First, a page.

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Apr 01, 2013

Battles in the Wellness War

By: Paul Ebeltoft

Have you heard? Wellness is in fashion. Weight Watchers® has an entire division devoted to finding ways for employers to control healthcare costs by having employees eat more carefully. The Affordable Care Act “creates new incentives … to promote employer wellness programs and … healthier workplaces.” Employers and employee are responding nation-wide.

A healthy lifestyle is not only its own reward. The Department of Labor’s proposed rules for “health-contingent wellness programs” specifically permit an employer to hand out cash to employees who do not use, or decrease their use of, tobacco, or who achieve a specified cholesterol level or weight. What does the employer get? Well, they get cash too – hundreds, thousands or millions of dollars in savings on health insurance premiums. In addition, employers save when lost time for illness and treatment decreases and gain as their newly fit workforce works longer and harder.

With these stakes, the wellness revolution could be the most widespread war that America has ever waged. That’s good. Right?

The Issue

With this big of a carrot, can a stick be far behind? Imagine your company’s owner coming to you. She says:

“I have purchased health club memberships for employees. I have sponsored smoke-outs. I have stocked the break room with health snacks and drinks. But look around! More of our workers are obese, or at least overweight, than ever before. Our health insurance premiums are skyrocketing and the number of sick-day absences is at a record.

I want to send a letter to our employees requiring each to submit detailed health profiles to our health insurance carrier. I want records of weight, body fat levels, blood glucose and other vital statistics. If anyone doesn’t do this, but they still want to be on our company health insurance plan, we are going to fine them $50 per month for each month of noncompliance. For those who comply, I’ll pay them $600 per year if they can show improved statistics or sustained levels within norms. Can I do this?”

Is this example far-fetched? No. Except for the incentive for improvement, it is exactly what the national CVS Pharmacy is requiring of their employees by May 1, 2014. Pressure to do the same could literally be coming to a business near you.

Your Employer want’s HR’s response. What should it be?

When faced with a sweeping inquiry like this, an HR professional should break down the issue into manageable pieces. Ask, “what is the key departure from the norm?” In this example, the unusual event is requiring all employees to submit medical information for the company’s benefit.

The next step is to ask, “what laws might govern this situation?” When an employer asks a current employee to submit health records, issues of confidentiality and the requirements of the Americans with Disabilities Act (ADA) should spring immediately to mind. For this article, I will address only the ADA.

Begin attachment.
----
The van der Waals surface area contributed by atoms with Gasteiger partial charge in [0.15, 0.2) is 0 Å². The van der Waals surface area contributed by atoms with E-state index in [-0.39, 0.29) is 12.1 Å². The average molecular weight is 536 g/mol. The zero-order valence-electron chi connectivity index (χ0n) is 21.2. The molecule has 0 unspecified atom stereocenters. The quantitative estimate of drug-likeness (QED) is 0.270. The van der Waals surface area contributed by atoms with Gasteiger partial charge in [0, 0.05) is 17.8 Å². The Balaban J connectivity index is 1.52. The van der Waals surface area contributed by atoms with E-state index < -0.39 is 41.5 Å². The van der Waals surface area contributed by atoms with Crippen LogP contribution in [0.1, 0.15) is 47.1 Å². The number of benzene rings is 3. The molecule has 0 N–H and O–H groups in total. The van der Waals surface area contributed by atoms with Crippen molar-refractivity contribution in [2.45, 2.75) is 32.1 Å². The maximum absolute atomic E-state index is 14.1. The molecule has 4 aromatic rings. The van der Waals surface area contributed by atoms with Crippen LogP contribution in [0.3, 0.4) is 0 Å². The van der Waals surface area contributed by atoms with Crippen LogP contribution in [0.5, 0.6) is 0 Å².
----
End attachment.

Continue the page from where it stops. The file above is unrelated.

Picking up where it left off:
The general rule is that an employer may make disability related inquiry of a current employee or request medical information only if the inquiry is job-related and consistent with business necessity. The EEOC has a well-developed history on what the phrase “job-related and consistent with business necessity” means in the workplace. The employer must first have a “reasonable belief based on objective evidence” that an employee will not be able to perform fully an essential job function or will pose a direct threat to the employee or others. The ADA is definitely applicable.

HR’s final analysis is determining whether the plan will violate or risks violation of the identified law. In the example, it seems that there is a risk of violation, although no court to my knowledge has yet ruled on such a plan. The vice of the well-intentioned idea is that, even though your CEO has some evidence that unhealthy employees may be unable to consistently perform at required work-levels, the evidence is not employee specific. The evidence is also not determinative. That is, there is no causal link between observed obesity in the workforce to record sick days claimed. At this level of observation, the sick days could be due to a flu outbreak. So, the standard for “reasonable belief based on objective evidence” is not met. Further, your CEO’s plan requires everyone to submit medical information, regardless of whether individuals in that group are healthy or at death’s door and regardless of whether individuals in that group are able to perform the essential duties of their job or not. The likelihood of violation of the ADA is fairly high in the example given.

We will know whether my speculation is correct, as many commentators feel that employees will test the CVS plan in court. Stay tuned.

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Reprinted with permission from an article submitted for publication in the April, 2013 Southwest Area Human Resource Association newsletter.